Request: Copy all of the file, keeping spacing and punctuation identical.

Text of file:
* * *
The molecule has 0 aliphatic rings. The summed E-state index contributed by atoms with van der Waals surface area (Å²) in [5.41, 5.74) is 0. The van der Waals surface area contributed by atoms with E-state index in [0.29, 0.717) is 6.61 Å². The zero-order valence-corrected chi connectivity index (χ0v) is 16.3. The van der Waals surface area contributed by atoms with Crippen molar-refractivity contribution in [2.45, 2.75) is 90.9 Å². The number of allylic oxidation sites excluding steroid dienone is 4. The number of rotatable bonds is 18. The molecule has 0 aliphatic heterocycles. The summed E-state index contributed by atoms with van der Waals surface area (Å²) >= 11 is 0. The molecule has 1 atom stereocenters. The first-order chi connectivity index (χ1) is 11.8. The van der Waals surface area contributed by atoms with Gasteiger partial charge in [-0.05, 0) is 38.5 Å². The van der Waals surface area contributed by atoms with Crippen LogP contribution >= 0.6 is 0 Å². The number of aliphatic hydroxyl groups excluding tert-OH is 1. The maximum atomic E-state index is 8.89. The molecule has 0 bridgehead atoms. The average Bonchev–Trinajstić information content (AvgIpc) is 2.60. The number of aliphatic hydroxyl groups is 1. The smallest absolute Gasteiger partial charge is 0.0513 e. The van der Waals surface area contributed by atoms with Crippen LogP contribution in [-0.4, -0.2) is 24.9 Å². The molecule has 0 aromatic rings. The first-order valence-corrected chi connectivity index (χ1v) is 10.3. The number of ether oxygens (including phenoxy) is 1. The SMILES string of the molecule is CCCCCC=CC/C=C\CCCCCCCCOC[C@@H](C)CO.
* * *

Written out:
The molecule has 0 aliphatic rings. The summed E-state index contributed by atoms with van der Waals surface area (Å²) in [5.41, 5.74) is 0. The van der Waals surface area contributed by atoms with E-state index in [0.29, 0.717) is 6.61 Å². The zero-order valence-corrected chi connectivity index (χ0v) is 16.3. The van der Waals surface area contributed by atoms with Crippen molar-refractivity contribution in [2.45, 2.75) is 90.9 Å². The number of allylic oxidation sites excluding steroid dienone is 4. The number of rotatable bonds is 18. The molecule has 0 aliphatic heterocycles. The summed E-state index contributed by atoms with van der Waals surface area (Å²) >= 11 is 0. The molecule has 1 atom stereocenters. The first-order chi connectivity index (χ1) is 11.8. The van der Waals surface area contributed by atoms with Gasteiger partial charge in [-0.05, 0) is 38.5 Å². The van der Waals surface area contributed by atoms with Crippen LogP contribution >= 0.6 is 0 Å². The number of aliphatic hydroxyl groups excluding tert-OH is 1. The maximum atomic E-state index is 8.89. The molecule has 0 bridgehead atoms. The average Bonchev–Trinajstić information content (AvgIpc) is 2.60. The number of aliphatic hydroxyl groups is 1. The smallest absolute Gasteiger partial charge is 0.0513 e. The van der Waals surface area contributed by atoms with Crippen LogP contribution in [-0.4, -0.2) is 24.9 Å². The molecule has 0 aromatic rings. The first-order valence-corrected chi connectivity index (χ1v) is 10.3. The number of ether oxygens (including phenoxy) is 1. The SMILES string of the molecule is CCCCCC=CC/C=C\CCCCCCCCOC[C@@H](C)CO.